Otis Trail Ride
After a miserable ski race experience yesterday (report forthcoming), I was still licking my physical and psychological wounds. My lower back and hip joints were killing me. Nothing a small handful of Ibuprofen and Starbucks couldn't fix though. The local side streets were still a mess after the usual weekend storm, something Cow Hampshirites are now accustomed to this winter. But streaming webcams showed the Cape escaped snow. Temps were supposed to much milder down there too. It was a no brainer. I badly needed a recovery day, but perfect trail riding conditions were too good to pass up. While other bloggers are ranting about how sick of their trainers they've become, there are so many other outdoor opportunities to get your fix in.
I went down to the Otis trail system this time, as I only touched what's there a few weeks ago. This sits adjacent to and on closed military base land. Today I learned just how vast this network is, and I haven't seen nearly all of the trails yet. I did two 12+ mile loops, one roughly following Rt 28 nearly to Bourne Rotary, the other more on the hilly interior network of trails. No singlespeed, as my lower back needed recovery from the ski race. I used my granny gear a lot. I counted 18 other riders in the first 15 minutes of my ride, then gave up counting. It was a very busy place on this nice day.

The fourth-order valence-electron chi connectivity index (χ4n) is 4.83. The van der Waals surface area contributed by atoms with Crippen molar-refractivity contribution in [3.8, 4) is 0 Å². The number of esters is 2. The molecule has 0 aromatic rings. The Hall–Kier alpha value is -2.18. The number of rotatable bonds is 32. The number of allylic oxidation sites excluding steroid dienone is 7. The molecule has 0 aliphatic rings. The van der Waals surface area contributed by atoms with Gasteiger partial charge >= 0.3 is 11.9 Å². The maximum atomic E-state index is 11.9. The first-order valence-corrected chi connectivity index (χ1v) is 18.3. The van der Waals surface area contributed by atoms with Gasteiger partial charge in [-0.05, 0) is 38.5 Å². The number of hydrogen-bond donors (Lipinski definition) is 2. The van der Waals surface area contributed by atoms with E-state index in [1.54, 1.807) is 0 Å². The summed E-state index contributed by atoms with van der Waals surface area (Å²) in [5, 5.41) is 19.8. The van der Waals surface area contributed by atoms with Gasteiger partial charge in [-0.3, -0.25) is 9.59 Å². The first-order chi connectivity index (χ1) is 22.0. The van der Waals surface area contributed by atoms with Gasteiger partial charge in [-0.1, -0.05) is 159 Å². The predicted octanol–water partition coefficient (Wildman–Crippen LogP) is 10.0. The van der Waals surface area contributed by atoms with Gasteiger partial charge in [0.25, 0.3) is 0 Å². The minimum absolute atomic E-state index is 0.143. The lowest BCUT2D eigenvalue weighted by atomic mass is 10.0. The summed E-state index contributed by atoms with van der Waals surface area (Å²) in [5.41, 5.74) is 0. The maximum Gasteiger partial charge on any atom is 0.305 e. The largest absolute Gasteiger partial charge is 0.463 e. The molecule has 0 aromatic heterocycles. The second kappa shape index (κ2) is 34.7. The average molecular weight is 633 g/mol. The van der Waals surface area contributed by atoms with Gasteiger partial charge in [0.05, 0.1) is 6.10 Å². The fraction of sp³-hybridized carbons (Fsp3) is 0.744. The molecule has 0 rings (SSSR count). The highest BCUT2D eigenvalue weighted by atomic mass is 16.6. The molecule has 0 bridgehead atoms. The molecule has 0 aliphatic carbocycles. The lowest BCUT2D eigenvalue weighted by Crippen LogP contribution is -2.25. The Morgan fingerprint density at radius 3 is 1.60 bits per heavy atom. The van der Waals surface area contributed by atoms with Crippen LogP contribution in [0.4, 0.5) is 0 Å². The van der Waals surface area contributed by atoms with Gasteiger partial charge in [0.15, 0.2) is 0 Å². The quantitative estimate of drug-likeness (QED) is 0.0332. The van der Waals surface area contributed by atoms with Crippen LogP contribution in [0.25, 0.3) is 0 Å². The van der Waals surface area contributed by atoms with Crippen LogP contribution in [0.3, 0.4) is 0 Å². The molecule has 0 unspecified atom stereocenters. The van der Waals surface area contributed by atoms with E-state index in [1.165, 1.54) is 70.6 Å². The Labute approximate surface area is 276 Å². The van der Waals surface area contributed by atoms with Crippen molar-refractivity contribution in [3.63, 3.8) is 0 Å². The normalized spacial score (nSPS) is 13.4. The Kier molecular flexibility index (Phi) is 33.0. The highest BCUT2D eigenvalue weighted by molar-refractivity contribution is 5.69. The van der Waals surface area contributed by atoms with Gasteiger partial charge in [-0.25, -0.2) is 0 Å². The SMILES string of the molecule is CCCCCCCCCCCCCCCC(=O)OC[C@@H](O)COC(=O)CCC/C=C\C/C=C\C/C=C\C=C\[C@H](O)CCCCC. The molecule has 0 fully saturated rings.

The cool thing about cycling and cross-country skate skiing is how they compliment each other. Both are incredible aerobic workouts, but they stress different muscle groups. You can't do both hard on back to back days, because aerobically, one wipes you out for the other. But skiing saves your cycling leg muscles, and cycling saves your upper body skiing muscles. I had no top end today, but did not expect to nor plan to derive any intensity efforts from the ride. I just plodded along for three hours at sub tempo pace much of the time, occasionally harder up hills.
Nearly 80% of what I rode today was new material. I had no idea where trails I took would lead. Of course, I always picked trails I thought would lead to high points. A candidate trail would tease me, working higher, then turning away with elevation loss. But the trail would come around again, reaching higher elevations, getting ever closer to the high point. There is a certain satisfaction upon reaching a high point, akin to a song ending on that one note it is supposed to end on. The summit is the destination, the descent is anticlimactic.
My body and mind felt much better after riding 3+ hours in the woods. Bright sun, clean air, changing scenery, zero cars, and no snow, what more could you ask for?